California requires that an average of these two be posted on the pump.

Ultimately, it's your motorcycle that will tell you if the fuel is good enough, but most pump premiums are adequate for your YZF.

  • Fastest1

Posted October 25, 2004 - 02:06 PM

#6

If you run a race gas, it usually isnt oxygenated for pollution and it is consistent. The higher octane doesnt help but it doesnt hurt either. When I run pump gas of different brands I get different results. I run 110 because I dont burn much, I get it at a fair price and it smells good :cry: The bike runs crisp always with race gas.

  • grayracer513

Posted October 25, 2004 - 02:42 PM

#7

Your points are mostly correct. The increase in oxygen content in racing gas and the "oxygenation" of pump gasolines that is done seasonally in some states should never be confused. They are done by entirely different means and for completely different reasons.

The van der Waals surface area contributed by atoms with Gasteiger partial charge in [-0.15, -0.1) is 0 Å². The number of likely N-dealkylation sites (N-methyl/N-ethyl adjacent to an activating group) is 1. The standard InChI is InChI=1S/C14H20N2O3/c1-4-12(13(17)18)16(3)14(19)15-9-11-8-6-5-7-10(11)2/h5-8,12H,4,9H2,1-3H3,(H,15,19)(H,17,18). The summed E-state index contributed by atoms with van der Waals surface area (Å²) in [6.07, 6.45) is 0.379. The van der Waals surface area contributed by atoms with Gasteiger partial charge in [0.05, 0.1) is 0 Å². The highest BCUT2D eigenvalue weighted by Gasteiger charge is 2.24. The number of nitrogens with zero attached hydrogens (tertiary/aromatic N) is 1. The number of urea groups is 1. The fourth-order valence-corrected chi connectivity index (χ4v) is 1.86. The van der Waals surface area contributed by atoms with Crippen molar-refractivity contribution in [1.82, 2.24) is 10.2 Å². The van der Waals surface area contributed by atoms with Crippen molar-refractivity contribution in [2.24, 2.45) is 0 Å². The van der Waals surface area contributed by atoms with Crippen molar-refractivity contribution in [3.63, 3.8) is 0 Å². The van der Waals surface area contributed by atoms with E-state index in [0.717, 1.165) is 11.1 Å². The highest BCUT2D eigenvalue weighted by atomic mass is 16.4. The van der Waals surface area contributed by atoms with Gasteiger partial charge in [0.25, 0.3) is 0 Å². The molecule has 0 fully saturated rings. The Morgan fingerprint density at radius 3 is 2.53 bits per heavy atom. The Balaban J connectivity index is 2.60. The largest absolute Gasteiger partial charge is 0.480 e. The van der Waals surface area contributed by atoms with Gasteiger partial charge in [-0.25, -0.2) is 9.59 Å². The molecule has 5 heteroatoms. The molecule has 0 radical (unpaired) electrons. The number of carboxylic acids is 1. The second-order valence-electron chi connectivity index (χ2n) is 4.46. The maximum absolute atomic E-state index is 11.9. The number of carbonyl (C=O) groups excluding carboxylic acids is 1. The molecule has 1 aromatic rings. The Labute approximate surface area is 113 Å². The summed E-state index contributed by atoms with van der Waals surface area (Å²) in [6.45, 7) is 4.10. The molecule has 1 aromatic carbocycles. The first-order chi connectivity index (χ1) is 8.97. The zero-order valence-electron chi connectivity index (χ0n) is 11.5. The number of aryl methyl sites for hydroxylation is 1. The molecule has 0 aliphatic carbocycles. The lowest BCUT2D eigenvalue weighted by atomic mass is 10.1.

There is some difference in pump gas as to quality, but maybe not just like you think. In the San Diego area, the gasoline going to all retail outlets is shipped to a "tank farm" where it is stored in the same 3-4 tanks. You can watch as trucks with all different brand names pull up to the same hoses coming from the same tanks, fill up and leave. The only difference is the additives that were put into the tankers before they left their own yards. Dirty little secret. The quality variation is usually an age issue, and is even more important while the "oxygenated" gas is around.

For a whiff of the good old days, try a teaspoon of racing castor in your next tank.

  • Rich_Rohrich

Posted October 25, 2004 - 04:12 PM

#8

In the research method, chemists examine the fuel and assign it an octane rating based on its formulation compared to other known fuels. In the motor method, the fuel is run in a teast engine with a variable compression ratio and the compression cranked up until it starts making funny noises.


Just a minor correction here.